In April 2013, Coastkeeper began the first K-12 educational activities associated with native Olympia oyster restoration in Alamitos Bay. The goal of this program is to provide an opportunity for local K-12 students to participate in in-class lessons and field trips to the Jack Dunster Marine Reserve in Alamitos Bay. Students take part in hands-on scientific activities, which engage these future environmental stewards to get excited about science and become involved with the project in the long-term. In spring 2013, over 500 students from three different schools participated in a pilot education program, and over 280 students also participated in a day field trip to Jack Dunster to explore the diversity of life and interactions among different species in a wetland ecosystem. Students performed water quality testing, compared biodiversity and species abundance on a mudflat and oyster bed, and learned about the numerous plant, bird, and animal species that inhabit the salt marsh and coastal scrub habitat.
Participating Schools To-Date:
- Helen Stacey Middle School – Huntington Beach
- Lakewood High School – Lakewood
- Wilson High School – Long Beach
We look forward to continuing this program this summer and next fall as we continue to help carry out the second phase of oyster restoration on June 28, 2013. If you wish to participate in these programs, please contact Amanda Bird at Amanda@coastkeeper.org!
Education Program Overview
- To provide field-based STEM (Science, Technology, Engineering, and Math) education regarding a real local environmental issue
- To increase environmental literacy through the study of local coastal issues
- To foster in our students environmental stewardship and community involvement
- To encourage students to explore science-related career opportunities
- To promote sustainable restoration and conservation activities through an educated and concerned public
- A Coastkeeper marine biologist will visit each class for a short presentation to introduce ecological concepts and fun facts about oysters prior to the field trip. Students participate in a one-day field trip to the Jack Dunster Marine Reserve to work with project scientists and carry out their own scientific experiments, including measuring water quality, learning about filter feeding organisms and demonstrating coastal ecological processes.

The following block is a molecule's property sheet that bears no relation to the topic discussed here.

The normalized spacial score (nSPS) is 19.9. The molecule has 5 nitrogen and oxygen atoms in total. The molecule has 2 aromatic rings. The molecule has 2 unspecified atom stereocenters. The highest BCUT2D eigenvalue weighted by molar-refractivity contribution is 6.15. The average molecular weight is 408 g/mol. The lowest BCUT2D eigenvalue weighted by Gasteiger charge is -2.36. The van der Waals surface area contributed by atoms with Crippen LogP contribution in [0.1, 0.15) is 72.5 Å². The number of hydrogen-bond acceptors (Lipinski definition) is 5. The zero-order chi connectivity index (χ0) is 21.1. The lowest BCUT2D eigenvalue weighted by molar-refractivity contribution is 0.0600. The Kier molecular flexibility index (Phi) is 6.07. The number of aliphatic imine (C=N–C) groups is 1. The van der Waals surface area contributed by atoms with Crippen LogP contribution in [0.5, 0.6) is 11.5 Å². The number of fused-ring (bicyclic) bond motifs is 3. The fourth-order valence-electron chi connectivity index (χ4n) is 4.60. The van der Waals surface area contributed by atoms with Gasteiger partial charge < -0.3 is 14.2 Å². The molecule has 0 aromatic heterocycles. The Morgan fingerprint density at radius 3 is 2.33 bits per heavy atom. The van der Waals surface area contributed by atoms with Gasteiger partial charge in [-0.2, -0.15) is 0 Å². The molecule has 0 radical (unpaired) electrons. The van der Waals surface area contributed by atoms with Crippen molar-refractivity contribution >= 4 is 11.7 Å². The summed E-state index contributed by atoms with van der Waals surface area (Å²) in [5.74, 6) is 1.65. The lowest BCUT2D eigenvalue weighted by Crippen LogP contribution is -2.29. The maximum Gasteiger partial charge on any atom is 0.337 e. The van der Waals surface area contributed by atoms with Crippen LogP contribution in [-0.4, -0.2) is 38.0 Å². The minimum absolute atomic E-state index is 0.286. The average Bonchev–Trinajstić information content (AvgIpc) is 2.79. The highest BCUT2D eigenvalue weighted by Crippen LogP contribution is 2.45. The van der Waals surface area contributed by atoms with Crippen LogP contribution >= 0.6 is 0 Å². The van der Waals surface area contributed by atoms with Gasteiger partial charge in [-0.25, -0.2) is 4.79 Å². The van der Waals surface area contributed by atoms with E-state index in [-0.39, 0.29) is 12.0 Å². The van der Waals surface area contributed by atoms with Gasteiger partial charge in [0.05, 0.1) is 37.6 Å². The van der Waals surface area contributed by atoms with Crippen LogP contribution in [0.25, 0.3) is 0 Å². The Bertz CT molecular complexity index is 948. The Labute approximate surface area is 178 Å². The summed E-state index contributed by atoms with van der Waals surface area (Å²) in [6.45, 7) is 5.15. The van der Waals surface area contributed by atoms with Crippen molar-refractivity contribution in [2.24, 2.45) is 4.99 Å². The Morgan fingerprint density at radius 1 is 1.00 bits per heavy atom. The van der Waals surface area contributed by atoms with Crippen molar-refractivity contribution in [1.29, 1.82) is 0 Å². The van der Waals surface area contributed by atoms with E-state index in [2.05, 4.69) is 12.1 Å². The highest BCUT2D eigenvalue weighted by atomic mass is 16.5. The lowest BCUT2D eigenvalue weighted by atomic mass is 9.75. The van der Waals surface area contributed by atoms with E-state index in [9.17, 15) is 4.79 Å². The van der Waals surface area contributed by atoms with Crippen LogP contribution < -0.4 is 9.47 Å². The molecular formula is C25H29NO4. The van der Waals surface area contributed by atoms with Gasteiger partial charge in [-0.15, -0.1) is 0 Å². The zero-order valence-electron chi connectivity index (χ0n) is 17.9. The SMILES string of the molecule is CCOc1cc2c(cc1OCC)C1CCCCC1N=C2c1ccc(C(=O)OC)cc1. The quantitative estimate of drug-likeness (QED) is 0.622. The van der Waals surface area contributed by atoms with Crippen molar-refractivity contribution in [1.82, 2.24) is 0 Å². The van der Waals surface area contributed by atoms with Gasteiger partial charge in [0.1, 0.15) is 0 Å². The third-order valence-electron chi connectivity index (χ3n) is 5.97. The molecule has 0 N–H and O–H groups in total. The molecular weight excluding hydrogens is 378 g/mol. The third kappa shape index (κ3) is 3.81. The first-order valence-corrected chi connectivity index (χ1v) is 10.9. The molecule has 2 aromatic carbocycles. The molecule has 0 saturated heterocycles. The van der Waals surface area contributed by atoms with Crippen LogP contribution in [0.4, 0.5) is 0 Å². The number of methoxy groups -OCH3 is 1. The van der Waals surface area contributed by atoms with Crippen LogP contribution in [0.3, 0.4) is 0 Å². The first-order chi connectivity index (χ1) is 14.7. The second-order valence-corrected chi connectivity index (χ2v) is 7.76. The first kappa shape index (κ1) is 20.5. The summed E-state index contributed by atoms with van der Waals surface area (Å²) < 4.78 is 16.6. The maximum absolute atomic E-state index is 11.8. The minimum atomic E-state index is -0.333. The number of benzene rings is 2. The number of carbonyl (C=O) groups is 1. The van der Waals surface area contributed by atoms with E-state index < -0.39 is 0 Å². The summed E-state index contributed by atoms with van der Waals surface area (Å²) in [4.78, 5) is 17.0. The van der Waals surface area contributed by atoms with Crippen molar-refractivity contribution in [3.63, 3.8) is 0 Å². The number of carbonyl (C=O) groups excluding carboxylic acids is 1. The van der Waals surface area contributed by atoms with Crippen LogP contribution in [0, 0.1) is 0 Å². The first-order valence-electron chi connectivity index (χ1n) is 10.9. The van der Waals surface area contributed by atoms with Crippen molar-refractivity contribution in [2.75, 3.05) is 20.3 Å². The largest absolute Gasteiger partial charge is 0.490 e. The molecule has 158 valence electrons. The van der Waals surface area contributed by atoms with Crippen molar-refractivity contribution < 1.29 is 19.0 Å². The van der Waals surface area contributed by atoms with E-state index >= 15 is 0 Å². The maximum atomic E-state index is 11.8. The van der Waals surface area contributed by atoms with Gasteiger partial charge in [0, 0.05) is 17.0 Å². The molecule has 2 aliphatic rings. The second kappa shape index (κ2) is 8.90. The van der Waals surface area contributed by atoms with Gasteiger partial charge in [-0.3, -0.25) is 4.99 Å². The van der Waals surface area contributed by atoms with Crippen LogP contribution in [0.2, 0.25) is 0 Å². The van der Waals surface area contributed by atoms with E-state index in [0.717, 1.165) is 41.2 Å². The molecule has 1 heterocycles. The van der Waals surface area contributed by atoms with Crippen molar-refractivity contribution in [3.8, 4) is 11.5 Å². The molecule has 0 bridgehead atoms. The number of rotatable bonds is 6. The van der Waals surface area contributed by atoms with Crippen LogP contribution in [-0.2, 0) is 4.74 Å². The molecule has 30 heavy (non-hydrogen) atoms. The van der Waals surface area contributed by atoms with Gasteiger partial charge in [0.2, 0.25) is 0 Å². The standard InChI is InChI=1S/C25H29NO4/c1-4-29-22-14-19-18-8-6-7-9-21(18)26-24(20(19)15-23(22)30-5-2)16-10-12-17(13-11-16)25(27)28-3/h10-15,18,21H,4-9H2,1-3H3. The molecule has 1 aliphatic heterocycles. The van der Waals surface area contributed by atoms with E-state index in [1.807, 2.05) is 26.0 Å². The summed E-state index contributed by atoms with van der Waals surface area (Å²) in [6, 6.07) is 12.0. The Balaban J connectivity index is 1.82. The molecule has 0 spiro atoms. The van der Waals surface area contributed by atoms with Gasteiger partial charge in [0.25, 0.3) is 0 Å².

- Students will complete a worksheet during the field trip to take home for teachers to assess student performance.
- Coastkeeper will update our website with program photos and descriptions so students can share the experience with friends and family.
|Students identifying species||Students learning about the native salt marsh and coastal scrub habitat||Grady from Los Cerritos Wetlands Stewards giving an intro|
|Sifting organisms out of the mud!||Getting ready to build shell strings to help recruit oysters in the bay!||A finished shell string product|
Natural resource conservation is a major issue in today’s society, especially in highly urbanized areas like Orange County. Restoration projects abound as numerous marine habitats and species are negatively impacted by human activities, particularly on land. Public education and concern is vital to the success of such projects, and the need for future environmental stewards is even more important. Unfortunately, most schools in the region lack the resources to bring this type of real-world environmental education to their students. Coastkeeper aims to continue our effort to provide students with hands-on science education that connects classroom curriculum to natural resource conservation issues in their community using local restoration projects to provide much needed hands-on experiences.
The native Olympia oyster restoration project, which is located in Alamitos Bay in Long Beach, CA provides a unique opportunity for local K-12 students to participate in a local conservation project, one that they can become involved in for many years. In addition, there is a particular need for STEM programs (Science, Technology, Engineering, Mathematics) in California schools. This project will incorporate aspects of each of these fields of study in a way that is fun and exciting for students, while teaching a comprehensive curriculum based on California Science Standards and Next Generation Science Standards that will build upon concepts taught in the science classroom. For this reason, Coastkeeper focuses on the following audience:
- K-12 students: Classes include – biology, chemistry, mathematics, earth science, AP Environmental Science, marine science, junior high science, AVID, Special Education, English language development
- Students who are interested in pursuing careers in an environmental field
- Anyone wishing to fulfill their need to help save the environment in any way possible!
The native Olympia oyster restoration project has been funded in whole by the NOAA Habitat Restoration Center and the State Coastal Conservancy, in partnership with CSU Fullerton, CSU Long Beach, and KZO Education. Support directly funds buses, materials, and the organization of lessons and field trips for students at no cost to the schools or teachers.